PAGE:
Meanwhile, TSA also has said they’d like to expand this Visible Intermodal Prevention and Response (VIPR) concept beyond the rail sector to other forms of mass transit.

Taking the bus instead of trains won’t protect you from the TSA either, as “Bryce Williams and 689 other passengers” in Orlando discovered on October 22, 2009. They “went through tougher-than-normal security procedures … as part of a random check coordinated by the U.S. Transportation Security Administration,” according to the Orlando Sentinel. “[Fifty] officials from agencies including TSA, Orlando police, the Orange County Sheriff’s Office, and U.S. Customs and Border Protection patted down passengers.” VIPR has also pummeled Greyhound’s terminal in Memphis, as well as the city’s light rail on November 30, 2009; ditto for Charlotte, North Carolina, on May 28, 2008, Tampa, Florida, on February 16, 2010 — the list continues ad nauseam.

The TSA often describes these raids as “augment[ing] normal transportation security operations.”

I suppose if there's one positive aspect of the GOP taking control of the House (out of 10000 horrific things), its Ron Paul's increasing power on issues like this (on a lot of other issues he's terrible of course). Of course, his GOP brethren tend to be ardent PROPONENTS of exactly the kinds of authoritarian policies he abhors. However, because a Democrat is in the White House, a black one at that, I suspect more Republicans than might be expected could turn on this issue for no other reason than to score political points. Paul recently stated the following:

We need look no further than the grossly unconstitutional and immoral policies of the Transportation Security Administration, demanding that we either be irradiated or fondled to travel in our own country, to see that those who would deprive us of our civil liberties on the empty promise of full security will not be given up easily.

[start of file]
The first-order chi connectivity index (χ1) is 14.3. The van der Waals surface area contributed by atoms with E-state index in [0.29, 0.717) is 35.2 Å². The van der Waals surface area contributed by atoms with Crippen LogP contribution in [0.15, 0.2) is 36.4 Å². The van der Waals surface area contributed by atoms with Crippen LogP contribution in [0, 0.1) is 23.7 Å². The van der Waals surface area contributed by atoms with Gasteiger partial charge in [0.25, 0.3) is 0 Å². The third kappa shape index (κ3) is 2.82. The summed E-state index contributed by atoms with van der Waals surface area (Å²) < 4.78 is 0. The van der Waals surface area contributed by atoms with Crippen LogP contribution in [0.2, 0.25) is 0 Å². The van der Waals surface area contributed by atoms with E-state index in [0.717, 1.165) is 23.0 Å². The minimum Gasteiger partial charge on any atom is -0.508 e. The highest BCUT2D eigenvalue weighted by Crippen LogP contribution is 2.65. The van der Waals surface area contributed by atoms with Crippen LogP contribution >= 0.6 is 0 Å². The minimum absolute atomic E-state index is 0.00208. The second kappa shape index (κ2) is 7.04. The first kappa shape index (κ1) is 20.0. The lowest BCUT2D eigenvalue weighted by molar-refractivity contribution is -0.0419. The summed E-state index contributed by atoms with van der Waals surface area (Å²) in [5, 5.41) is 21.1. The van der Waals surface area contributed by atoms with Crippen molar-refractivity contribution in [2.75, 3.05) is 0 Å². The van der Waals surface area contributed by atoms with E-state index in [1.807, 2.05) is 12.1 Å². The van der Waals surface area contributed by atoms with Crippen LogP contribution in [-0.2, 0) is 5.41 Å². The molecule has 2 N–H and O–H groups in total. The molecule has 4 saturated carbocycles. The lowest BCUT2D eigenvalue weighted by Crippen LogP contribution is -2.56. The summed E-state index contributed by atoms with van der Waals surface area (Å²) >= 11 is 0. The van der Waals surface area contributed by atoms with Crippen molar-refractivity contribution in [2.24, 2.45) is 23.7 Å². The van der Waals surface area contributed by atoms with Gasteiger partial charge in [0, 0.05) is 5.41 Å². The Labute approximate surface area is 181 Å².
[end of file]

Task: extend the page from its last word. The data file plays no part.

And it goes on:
We must not allow the out-of-control Department of Homeland Security to impose an East-German like police state in the U.S. where neighbors are encouraged by Big Brother or Big Sister to inform on their neighbors. We must not accept that government authorities should hector us via television screens as we go about our private lives like we are living in Orwell's 1984.

I'm optimistic that the incoming members of Congress understand the importance of what they have been entrusted with by the American people. But I do hope that those who elected them will watch their actions and their votes in Congress carefully. An early indication will be the upcoming vote on re-authorization of the anti-American PATRIOT Act. Defeating once-and-for-all this police state legislation will be a great way to start 2011 and the 112th Congress.

Alternatives to the War on Terror

As I have written numerous times before, and what so many of the Wikileaks cable proves beyond any reasonable doubt, is that if we really want to reduce the threat of terrorism we should stop participating in it in country's like Iraq, Afghanistan, Pakistan and Yemen.

A few alternative tactics to consider: stop bombing and occupying Muslim nations, arming their enemies, torturing and indefinitely jailing their people, and supporting ruthless dictators in their countries. That's not to say ANY TERRORIST act is justified, because none are, be they perpetrated by Americans or any other people.

With the repeal of Don't Ask Don't Tell, we can at least start reinstating all the gay Arabic translators (which we have a critical shortage of today) we expelled from the military due to their sexual preference (in fact all gays that were expelled). And, perhaps, we can start shifting our focus on intelligence gathering rather than warmaking to catch the real extremists that want to do our country harm.

And if all that's not enough, check out this list of airport security methods that WOULD make us safer, don't cost NEARLY as much, and don't include being groped or digitally strip searched.